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Solder Paste – Alloys

Much to the surprise of the SnPb and SAC alloy consuming world, there are a number of alloys available in solder paste, each with their own unique melting points and soldering and mechanical properties. Below is a table containing some of the alloys possible in solder paste (not exhaustive).

 

Alloy Composition

Melting Temperature (Solidus/Liquidus)

46Bi 34Sn 20Pb

96C (Eutectic)

52In 48Sn

118C (Eutectic)

58Bi 42Sn

138C (Eutectic)

57Bi 42Sn 1Ag

139C/140C

97In 3 Ag

143C (Eutectic)

80In 15Pb 5Ag

149C/154C

100In

157 (Melting Point)

43Pb 43Sn 14Bi

144C/163C

70In 30Pb

165C/175C

62Sn 36Pb 2Ag

179C

60In 40Pb

173C/181C

63Sn 37Pb

183C (Eutectic)

50In 50Pb

184C/210C

Sn Ag Cu (SAC alloys)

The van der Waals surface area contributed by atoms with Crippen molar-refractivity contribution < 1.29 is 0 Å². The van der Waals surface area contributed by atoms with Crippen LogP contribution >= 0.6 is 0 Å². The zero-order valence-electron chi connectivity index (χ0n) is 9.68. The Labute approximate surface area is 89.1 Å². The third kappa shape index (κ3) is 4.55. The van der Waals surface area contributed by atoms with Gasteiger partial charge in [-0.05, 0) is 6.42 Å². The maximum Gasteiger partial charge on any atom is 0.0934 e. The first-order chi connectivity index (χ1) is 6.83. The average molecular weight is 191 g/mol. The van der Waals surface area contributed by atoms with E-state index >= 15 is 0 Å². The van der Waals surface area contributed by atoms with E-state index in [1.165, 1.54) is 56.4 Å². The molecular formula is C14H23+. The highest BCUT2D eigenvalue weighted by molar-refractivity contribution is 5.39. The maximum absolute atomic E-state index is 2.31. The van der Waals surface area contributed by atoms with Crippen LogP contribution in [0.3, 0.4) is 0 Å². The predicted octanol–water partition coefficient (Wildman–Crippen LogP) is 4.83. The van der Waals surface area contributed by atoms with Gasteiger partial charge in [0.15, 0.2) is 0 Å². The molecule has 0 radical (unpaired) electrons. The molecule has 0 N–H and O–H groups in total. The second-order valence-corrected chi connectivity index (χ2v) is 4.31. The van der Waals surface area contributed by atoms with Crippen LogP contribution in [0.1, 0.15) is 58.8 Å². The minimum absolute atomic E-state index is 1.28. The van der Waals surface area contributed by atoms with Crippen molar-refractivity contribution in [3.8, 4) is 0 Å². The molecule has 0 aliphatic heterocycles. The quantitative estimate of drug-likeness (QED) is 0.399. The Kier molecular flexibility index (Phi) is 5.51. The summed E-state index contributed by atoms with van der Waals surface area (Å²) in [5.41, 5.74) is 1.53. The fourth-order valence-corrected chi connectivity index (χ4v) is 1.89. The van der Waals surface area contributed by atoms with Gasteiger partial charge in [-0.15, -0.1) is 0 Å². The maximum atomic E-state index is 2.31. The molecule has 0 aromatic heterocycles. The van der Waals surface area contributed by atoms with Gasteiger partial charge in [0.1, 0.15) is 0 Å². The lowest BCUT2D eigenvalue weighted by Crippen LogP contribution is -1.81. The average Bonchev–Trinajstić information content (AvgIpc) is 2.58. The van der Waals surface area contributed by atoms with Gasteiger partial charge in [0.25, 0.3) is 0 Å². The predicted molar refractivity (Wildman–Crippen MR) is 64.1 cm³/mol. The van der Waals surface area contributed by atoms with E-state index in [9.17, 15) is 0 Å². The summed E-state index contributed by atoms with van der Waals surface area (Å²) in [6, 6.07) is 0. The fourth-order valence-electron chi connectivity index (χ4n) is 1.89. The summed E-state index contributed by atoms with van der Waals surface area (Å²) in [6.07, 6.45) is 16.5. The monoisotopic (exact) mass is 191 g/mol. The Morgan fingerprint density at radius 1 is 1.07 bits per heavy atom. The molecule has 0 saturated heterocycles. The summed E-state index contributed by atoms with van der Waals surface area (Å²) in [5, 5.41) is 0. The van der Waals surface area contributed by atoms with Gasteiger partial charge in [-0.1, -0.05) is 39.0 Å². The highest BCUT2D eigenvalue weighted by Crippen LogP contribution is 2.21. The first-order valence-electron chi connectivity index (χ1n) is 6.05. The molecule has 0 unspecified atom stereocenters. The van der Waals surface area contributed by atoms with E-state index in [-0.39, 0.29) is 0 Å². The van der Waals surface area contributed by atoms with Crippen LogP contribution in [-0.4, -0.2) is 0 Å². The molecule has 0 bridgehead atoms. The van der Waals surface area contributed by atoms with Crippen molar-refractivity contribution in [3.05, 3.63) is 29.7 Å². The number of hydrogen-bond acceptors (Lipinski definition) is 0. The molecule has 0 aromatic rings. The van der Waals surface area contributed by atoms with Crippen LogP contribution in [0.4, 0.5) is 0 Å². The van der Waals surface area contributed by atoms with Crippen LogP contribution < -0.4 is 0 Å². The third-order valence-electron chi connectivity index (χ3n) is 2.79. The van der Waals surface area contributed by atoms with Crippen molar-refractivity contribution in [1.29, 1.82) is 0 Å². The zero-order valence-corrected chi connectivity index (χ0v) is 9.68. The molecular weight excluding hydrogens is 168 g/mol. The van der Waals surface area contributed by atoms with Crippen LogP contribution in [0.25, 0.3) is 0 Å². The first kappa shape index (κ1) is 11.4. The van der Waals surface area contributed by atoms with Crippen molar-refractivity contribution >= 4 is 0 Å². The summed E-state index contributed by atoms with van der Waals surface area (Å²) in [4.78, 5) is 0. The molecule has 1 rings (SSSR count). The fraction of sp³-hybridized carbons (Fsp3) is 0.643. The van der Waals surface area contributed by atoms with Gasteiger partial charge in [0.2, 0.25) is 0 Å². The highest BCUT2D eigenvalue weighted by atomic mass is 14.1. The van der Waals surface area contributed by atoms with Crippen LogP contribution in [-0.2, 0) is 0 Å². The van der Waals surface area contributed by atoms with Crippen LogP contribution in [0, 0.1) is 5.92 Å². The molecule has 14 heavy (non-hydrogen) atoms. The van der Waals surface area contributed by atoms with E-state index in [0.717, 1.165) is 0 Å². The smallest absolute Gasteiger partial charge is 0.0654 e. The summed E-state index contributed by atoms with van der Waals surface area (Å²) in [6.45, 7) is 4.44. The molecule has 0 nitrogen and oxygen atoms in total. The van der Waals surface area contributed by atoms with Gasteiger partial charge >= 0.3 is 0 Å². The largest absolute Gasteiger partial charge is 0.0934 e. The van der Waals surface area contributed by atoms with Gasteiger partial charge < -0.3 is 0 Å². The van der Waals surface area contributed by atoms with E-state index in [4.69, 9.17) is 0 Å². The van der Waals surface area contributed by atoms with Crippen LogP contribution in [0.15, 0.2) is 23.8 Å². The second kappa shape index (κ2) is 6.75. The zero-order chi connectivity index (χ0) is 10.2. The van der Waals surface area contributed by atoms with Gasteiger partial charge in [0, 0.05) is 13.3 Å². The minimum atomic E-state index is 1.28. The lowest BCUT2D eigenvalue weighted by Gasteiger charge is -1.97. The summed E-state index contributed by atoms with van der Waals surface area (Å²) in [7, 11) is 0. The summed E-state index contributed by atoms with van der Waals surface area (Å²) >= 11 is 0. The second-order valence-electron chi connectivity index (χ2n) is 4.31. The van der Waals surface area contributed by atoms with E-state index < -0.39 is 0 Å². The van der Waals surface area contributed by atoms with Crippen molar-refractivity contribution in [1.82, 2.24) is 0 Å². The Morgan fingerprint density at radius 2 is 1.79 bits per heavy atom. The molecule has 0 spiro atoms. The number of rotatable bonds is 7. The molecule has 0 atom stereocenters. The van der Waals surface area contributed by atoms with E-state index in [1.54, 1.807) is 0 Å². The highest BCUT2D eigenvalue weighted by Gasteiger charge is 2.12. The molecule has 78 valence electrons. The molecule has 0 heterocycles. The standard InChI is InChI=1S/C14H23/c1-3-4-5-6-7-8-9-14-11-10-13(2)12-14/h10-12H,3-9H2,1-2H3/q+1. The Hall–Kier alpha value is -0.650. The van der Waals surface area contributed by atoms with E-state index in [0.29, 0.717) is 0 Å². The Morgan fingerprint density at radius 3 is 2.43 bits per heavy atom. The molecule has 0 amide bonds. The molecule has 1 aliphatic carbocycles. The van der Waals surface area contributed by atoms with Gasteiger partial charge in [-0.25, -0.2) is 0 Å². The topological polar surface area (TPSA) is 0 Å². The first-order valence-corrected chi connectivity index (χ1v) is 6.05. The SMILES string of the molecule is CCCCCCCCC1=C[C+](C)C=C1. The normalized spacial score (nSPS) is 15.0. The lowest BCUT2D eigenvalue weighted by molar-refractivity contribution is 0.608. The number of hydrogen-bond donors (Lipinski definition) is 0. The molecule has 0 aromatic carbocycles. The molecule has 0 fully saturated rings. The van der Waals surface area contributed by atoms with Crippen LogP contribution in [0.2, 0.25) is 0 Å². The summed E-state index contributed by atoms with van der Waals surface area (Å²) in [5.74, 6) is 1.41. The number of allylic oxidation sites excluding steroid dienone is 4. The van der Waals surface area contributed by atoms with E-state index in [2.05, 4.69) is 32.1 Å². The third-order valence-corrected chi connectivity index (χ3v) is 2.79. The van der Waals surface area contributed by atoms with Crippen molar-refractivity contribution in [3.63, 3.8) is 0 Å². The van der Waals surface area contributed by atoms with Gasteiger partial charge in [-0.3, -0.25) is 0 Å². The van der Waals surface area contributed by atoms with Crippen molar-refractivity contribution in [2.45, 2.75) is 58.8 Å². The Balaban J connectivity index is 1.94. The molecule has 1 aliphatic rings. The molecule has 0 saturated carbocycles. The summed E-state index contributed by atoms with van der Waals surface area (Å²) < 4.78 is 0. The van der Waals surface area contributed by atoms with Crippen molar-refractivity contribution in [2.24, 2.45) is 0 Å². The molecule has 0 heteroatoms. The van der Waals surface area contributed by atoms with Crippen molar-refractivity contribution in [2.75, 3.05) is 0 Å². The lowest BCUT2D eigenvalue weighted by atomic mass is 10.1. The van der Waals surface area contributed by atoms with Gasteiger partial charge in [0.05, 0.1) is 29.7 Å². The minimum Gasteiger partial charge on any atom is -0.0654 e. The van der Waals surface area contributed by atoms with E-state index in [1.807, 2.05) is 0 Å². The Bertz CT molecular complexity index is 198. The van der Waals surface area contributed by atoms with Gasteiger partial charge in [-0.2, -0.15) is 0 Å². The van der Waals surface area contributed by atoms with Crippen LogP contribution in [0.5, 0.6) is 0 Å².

217C/220C

96.5Sn 3.5Ag

221C (Eutectic)

95Sn 5Sb

235C/240C

80Au 20Sn

280C (Eutectic)

88Pb 10Sn 2Ag

267C/299C

92.5Pb 5Sn 2.5Ag

287C/296C

92.5Pb 5In 2.5Ag

300C/310C

95Pb 5Sn

308C/312C

 

None of these individual metals are found pure on the planet. They have to be mined, refined and then alloyed to the proper proportion with the other metals to create these solder alloys. Oftentimes a wet chemical technique is required after alloying to validate that the alloy meets the allowable tolerances and purities spelled out in J-STD-006 or a customer specific specification.